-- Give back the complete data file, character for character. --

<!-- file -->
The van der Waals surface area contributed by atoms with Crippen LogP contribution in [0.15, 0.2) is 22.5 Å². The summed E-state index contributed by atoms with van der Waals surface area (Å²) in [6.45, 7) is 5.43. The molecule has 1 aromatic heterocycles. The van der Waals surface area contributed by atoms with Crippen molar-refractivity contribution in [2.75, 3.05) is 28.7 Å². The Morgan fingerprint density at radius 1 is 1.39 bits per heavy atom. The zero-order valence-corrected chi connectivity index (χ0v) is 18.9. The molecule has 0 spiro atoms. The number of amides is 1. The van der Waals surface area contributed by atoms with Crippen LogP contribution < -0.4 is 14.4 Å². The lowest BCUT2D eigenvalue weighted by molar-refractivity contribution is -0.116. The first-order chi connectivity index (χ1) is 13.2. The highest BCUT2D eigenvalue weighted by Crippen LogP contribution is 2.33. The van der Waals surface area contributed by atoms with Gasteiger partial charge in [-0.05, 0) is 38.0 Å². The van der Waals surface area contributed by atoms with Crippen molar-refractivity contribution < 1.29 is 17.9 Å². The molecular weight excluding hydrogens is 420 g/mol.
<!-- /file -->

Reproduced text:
The van der Waals surface area contributed by atoms with Crippen LogP contribution in [0.15, 0.2) is 22.5 Å². The summed E-state index contributed by atoms with van der Waals surface area (Å²) in [6.45, 7) is 5.43. The molecule has 1 aromatic heterocycles. The van der Waals surface area contributed by atoms with Crippen molar-refractivity contribution in [2.75, 3.05) is 28.7 Å². The Morgan fingerprint density at radius 1 is 1.39 bits per heavy atom. The zero-order valence-corrected chi connectivity index (χ0v) is 18.9. The molecule has 0 spiro atoms. The number of amides is 1. The van der Waals surface area contributed by atoms with Crippen LogP contribution < -0.4 is 14.4 Å². The lowest BCUT2D eigenvalue weighted by molar-refractivity contribution is -0.116. The first-order chi connectivity index (χ1) is 13.2. The highest BCUT2D eigenvalue weighted by Crippen LogP contribution is 2.33. The van der Waals surface area contributed by atoms with Gasteiger partial charge in [-0.05, 0) is 38.0 Å². The van der Waals surface area contributed by atoms with Crippen molar-refractivity contribution < 1.29 is 17.9 Å². The molecular weight excluding hydrogens is 420 g/mol.